"Would you buy non-romances/gay fiction from a "romance" publisher if they were clearly identified as such?"
What is the best way to find out?
First up, I envisaged a poll to see what MM romance readers thought about the subject, so I flicked the concept past a few friends for their reactions.
One said: spinning off a new publishing entity makes no sense at all. It would be caught between the m/m publishers and the more literary houses like Lethe and go nowhere fast. But an existing one could a) provide a place for some alternative content and b) manage reader expectations. I think it's fair that they limit those books to stories that have an erotic component and maybe even require that they have some potential for romance within the story. These should be in keeping with their other book lines and not try to go too far away from their base business.”
Another questioned whether a poll was the right way to go, noting that people can, in theory, be right behind an issue but when it comes to the vote or their wallet, they may not follow through. The problem is that polls are always skewed because the people who might be interested are the ones most likely to want to participate.
And polls are difficult things to formulate. Making them meaningful based on what you want to know from the outcome plus, the question and the answers have to be carefully worded to be able to be interpreted without ambiguity.
More feedback to my initial question was: Contemporary drama? Sci-fi? Paranormal? Mystery? Chick lit? All of these genres can have non romance plot lines but if you put them on a romance publisher, yes people will expect romance to be the main theme and feel deceived when it isn't no matter how many disclaimers you put.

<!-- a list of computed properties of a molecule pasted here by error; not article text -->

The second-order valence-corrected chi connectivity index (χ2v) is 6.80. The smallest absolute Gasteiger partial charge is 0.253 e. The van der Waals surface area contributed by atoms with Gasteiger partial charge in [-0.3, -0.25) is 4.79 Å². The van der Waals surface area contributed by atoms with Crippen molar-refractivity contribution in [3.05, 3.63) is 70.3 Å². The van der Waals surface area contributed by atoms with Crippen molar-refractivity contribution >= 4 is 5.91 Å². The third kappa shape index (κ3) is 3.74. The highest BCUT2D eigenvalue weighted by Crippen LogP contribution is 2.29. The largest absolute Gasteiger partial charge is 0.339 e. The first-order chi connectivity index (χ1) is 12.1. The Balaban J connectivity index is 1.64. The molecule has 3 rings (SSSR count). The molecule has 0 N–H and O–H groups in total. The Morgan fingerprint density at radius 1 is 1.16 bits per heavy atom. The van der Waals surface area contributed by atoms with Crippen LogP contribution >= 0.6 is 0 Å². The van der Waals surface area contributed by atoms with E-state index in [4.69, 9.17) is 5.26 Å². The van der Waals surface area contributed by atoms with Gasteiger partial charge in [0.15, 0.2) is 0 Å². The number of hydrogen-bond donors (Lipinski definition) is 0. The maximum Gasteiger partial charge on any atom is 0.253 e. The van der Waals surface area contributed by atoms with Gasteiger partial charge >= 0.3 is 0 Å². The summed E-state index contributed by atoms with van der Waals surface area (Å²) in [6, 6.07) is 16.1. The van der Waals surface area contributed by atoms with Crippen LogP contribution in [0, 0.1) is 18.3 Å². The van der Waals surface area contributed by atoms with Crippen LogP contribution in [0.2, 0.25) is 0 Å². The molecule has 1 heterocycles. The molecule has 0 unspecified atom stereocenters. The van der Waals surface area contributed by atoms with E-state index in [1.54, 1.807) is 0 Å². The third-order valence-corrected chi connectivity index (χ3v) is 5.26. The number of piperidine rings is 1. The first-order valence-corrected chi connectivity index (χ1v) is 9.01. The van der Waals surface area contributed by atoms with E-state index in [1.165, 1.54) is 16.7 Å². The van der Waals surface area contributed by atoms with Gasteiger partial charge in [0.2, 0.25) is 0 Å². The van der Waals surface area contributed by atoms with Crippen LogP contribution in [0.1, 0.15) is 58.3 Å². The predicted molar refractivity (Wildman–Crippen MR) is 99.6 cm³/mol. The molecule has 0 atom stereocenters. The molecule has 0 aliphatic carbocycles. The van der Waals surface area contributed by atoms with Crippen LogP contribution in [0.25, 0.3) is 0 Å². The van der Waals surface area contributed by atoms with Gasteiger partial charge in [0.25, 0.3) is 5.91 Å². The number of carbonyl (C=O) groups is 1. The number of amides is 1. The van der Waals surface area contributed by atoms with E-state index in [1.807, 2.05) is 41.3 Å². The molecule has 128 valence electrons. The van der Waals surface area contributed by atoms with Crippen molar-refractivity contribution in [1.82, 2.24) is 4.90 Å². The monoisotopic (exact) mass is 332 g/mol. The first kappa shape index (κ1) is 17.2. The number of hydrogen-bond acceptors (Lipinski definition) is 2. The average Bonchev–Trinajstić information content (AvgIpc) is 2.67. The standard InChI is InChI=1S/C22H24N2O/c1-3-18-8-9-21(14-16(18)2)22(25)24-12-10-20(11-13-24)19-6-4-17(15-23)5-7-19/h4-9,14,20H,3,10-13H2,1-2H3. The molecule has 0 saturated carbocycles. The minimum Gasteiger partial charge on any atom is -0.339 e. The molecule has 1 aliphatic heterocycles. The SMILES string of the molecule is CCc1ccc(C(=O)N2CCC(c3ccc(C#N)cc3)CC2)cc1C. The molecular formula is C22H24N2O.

But until gay characters go mainstream, how do authors get these books out there? Perhaps a “No Gooey Romance Imprint” could/should contain indicators to show that there is some level of love/sex?
It is a difficult issue and one that Publishers have probably already considered.
Big publishing houses like Harlequin solve it by having a whole string of sub genres. http://www.harlequin.com/articlepage.html?articleId=538
As one person I contacted stated: If you have a good brand that has a loyal following based on a certain expectation (romance/erotica), messing with it is a huge risk. Sometimes it turns out okay but most of the time, change is so hard for people that you end up with loyal people who become less loyal.
A couple of publishing houses have already started up specific YA imprints. Authors use different pseudonyms. So perhaps this is one way to go.
But first, is there a market? Would review sites cover it? Would book groups read them? Is it worth the set up and cost of new email/newsletter databases and forming new social networking groups?
Would it be just as simple to create a list of books on Goodreads?
“Gay Fiction that might appeal to MM Romance readers” or “Gay Fiction without Gooey Romance”
Because that’s the crux of the matter. Are there MM romance readers who might be interested in such books? What is your view on the issue?